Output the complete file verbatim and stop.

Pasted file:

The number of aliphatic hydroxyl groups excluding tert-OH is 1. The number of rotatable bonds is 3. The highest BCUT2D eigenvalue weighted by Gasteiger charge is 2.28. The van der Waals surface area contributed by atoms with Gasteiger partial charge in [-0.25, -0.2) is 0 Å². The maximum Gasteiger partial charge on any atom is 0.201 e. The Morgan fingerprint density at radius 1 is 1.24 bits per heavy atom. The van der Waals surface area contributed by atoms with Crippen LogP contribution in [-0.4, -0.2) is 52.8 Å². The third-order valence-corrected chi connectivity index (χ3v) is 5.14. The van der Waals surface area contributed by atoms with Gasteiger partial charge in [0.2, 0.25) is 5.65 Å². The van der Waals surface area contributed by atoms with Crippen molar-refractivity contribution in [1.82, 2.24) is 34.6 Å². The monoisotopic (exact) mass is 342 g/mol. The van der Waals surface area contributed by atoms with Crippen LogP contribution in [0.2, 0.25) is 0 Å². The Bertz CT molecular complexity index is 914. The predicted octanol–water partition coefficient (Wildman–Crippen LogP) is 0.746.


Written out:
The number of aliphatic hydroxyl groups excluding tert-OH is 1. The number of rotatable bonds is 3. The highest BCUT2D eigenvalue weighted by Gasteiger charge is 2.28. The van der Waals surface area contributed by atoms with Gasteiger partial charge in [-0.25, -0.2) is 0 Å². The maximum Gasteiger partial charge on any atom is 0.201 e. The Morgan fingerprint density at radius 1 is 1.24 bits per heavy atom. The van der Waals surface area contributed by atoms with Crippen LogP contribution in [-0.4, -0.2) is 52.8 Å². The third-order valence-corrected chi connectivity index (χ3v) is 5.14. The van der Waals surface area contributed by atoms with Gasteiger partial charge in [0.2, 0.25) is 5.65 Å². The van der Waals surface area contributed by atoms with Crippen molar-refractivity contribution in [1.82, 2.24) is 34.6 Å². The monoisotopic (exact) mass is 342 g/mol. The van der Waals surface area contributed by atoms with Crippen LogP contribution in [0.2, 0.25) is 0 Å². The Bertz CT molecular complexity index is 914. The predicted octanol–water partition coefficient (Wildman–Crippen LogP) is 0.746.